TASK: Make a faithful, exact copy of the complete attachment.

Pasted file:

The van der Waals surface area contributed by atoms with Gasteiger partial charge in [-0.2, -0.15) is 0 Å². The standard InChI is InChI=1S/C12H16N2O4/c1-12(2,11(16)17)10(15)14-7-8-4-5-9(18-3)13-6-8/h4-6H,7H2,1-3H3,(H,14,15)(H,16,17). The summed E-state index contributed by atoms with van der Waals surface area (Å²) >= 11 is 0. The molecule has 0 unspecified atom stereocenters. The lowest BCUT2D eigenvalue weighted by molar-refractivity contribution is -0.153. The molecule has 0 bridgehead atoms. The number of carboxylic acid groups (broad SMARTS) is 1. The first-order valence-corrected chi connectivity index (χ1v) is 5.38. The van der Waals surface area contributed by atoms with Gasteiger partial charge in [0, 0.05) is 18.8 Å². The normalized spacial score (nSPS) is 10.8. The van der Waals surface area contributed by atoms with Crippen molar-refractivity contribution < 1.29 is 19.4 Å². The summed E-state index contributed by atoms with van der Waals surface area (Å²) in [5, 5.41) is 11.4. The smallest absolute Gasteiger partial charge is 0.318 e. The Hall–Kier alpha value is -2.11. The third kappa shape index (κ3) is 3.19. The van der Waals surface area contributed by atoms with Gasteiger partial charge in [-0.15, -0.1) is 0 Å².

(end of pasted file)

The van der Waals surface area contributed by atoms with Gasteiger partial charge in [-0.2, -0.15) is 0 Å². The standard InChI is InChI=1S/C12H16N2O4/c1-12(2,11(16)17)10(15)14-7-8-4-5-9(18-3)13-6-8/h4-6H,7H2,1-3H3,(H,14,15)(H,16,17). The summed E-state index contributed by atoms with van der Waals surface area (Å²) >= 11 is 0. The molecule has 0 unspecified atom stereocenters. The lowest BCUT2D eigenvalue weighted by molar-refractivity contribution is -0.153. The molecule has 0 bridgehead atoms. The number of carboxylic acid groups (broad SMARTS) is 1. The first-order valence-corrected chi connectivity index (χ1v) is 5.38. The van der Waals surface area contributed by atoms with Gasteiger partial charge in [0, 0.05) is 18.8 Å². The normalized spacial score (nSPS) is 10.8. The van der Waals surface area contributed by atoms with Crippen molar-refractivity contribution < 1.29 is 19.4 Å². The summed E-state index contributed by atoms with van der Waals surface area (Å²) in [5, 5.41) is 11.4. The smallest absolute Gasteiger partial charge is 0.318 e. The Hall–Kier alpha value is -2.11. The third kappa shape index (κ3) is 3.19. The van der Waals surface area contributed by atoms with Gasteiger partial charge in [-0.15, -0.1) is 0 Å².